The One Thing Everyone Asks About China
Some of you know we recently traveled to China. It was an amazing trip, but I’ll spare you the blow-by-blow because we’ve all lived through slide shows of Uncle Morris’s trip to Wisconsin as a kid.
But I will relate one story.
If you’re… delicate… you may want to give this one a miss. Otherwise, here goes:
Everyone, it seems, is curious about the bathroom situation in China. So yes, we saw squat toilets. Yes, we used squat toilets, yes, we remembered to bring our own TP and yes we managed just fine. I’m also pleased to report that Western “potty” toilets were available in many places. Not the smaller tourist spots, mind you, so, ahem, scheduling is important.
Ah yes, scheduling. You’ll understand me when I say that sitting in an airplane, traveling across time zones, eating different foods at different times, being sleep deprived and experiencing bathroom anxiety can all play havoc with a person’s system. Schedules get disrupted. Sometimes schedules come to a complete halt. You getting me?
Now, we’d brought with us a small arsenal of pharmaceuticals, prepared for pain, sprains, coughs, congestion, motion sickness, dry eye, crowd anxiety, what have you. We assumed the worst-case scenario would be an explosive case of food poisoning.
Wrong. In fact, after several days of progressive… sluggishness… I would have welcomed a little salmonella. I finally admitted my distress to one of our travel companions. He’s a doctor. I’ll call him Dave.
“Dave,” I said. “I have one goal today. It’s the same goal I had yesterday and the day before and the day before that. Can you help me?”
“Sure.” He handed me a packet. “Take this.”
“What is it?” I asked.
“It’s the stuff you take before a colonoscopy. Drink it before bed. It’ll put you right.”
Those of you who’ve had colonoscopies know where this is going.
“Dave,” I said. “It’s bad enough in the privacy of your own home. But while traveling? IN THE LAND OF SQUAT TOILETS?”
“Just take a little,” he said.
Which reminded me of when I went for pregnancy ultrasounds and they were running late and I’d drunk eighteen gallons of water that morning and the nurse, upon seeing my distress, gave me a little medicine cup and said, “Pee out a few tablespoons.”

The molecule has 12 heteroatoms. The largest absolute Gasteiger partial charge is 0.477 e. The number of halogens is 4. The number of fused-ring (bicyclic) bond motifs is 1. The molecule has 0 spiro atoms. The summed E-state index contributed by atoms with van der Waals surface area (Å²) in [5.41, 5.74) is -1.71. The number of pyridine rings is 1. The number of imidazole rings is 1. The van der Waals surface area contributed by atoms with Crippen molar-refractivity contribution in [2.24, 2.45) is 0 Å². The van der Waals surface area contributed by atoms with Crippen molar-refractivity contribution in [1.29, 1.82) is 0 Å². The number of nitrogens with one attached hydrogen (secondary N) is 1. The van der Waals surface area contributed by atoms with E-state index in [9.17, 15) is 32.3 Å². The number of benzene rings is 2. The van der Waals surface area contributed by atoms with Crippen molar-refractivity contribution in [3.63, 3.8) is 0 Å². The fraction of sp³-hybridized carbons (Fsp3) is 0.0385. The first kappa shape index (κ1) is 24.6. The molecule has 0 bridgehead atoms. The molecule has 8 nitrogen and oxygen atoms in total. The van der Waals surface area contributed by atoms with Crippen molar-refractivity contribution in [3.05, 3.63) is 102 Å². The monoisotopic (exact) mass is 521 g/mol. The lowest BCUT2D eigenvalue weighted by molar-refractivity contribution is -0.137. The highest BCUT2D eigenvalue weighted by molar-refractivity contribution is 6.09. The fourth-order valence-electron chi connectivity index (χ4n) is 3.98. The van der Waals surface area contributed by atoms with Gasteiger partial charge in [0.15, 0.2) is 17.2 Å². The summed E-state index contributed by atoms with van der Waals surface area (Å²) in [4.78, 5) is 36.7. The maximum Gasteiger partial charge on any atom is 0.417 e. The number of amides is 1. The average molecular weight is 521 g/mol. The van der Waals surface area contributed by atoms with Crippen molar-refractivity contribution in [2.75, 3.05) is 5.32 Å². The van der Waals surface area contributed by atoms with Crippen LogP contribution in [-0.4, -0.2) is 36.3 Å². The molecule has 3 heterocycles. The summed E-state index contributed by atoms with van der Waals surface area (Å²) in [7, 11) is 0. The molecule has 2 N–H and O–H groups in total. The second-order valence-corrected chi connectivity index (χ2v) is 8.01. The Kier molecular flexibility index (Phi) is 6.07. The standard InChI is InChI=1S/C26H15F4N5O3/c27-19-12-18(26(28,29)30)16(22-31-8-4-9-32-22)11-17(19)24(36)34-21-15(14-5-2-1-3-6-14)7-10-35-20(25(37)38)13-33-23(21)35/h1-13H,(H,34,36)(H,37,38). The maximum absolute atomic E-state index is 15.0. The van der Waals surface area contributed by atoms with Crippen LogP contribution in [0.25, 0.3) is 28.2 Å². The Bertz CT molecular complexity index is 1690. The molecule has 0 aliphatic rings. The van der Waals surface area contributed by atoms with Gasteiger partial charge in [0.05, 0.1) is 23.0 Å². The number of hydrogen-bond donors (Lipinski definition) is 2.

Except so very much worse.
Declining medical advice, my husband and I took to the streets of Beijing, looking for a convenience store. Surely there’d be some good old Ex-Lax out there somewhere, we thought.
Nope. We ended up in an herbal pharmacy, staffed by people who spoke zero English. We typed the word “constipation” into our English-Chinese translation app and the clerk understood immediately. She sold us a package that looked like this:
With instructions that look like this:
I was using a fabulous little app called Pleca, which works thusly: you hold your phone over the words you need translated and BOOM, you get the English version.
Decoding the translation requires a little effort, because the characters have meanings that depend upon the characters before and after them, so they could mean many things. Here’s a partial snapshot of the box, as translated by Pleca:
My favorite part is the description, in small letters that you probably can’t see:
“… for real hot product delay due to consumer lag…”
It’s a lyrical language, isn’t it?
The box contained eight packets filled with tiny red beads.
“Do I eat them?” I asked my husband. “Do I smoke them? Make tea from them?”
“I don’t care,” he said. “We have a two-hour drive to the Great Wall in the morning. This ends now.”
So, I dumped them into a glass of water, shot it back like wormy mezcal, then lay down on the floor next to the bathroom and waited for them to work.
They did not.
But two hours later, as I was imagining the Chinese herbalists enjoying my method acting, and rethinking the colonoscopy prep idea, my dear husband, who’d happened onto a fresh fruit stand, saved the day by plying me with fructose and fiber. Consumer lag ended shortly thereafter and life returned to normal.
Life isn’t a box of chocolates, my friend. It’s a very large bag of cherries.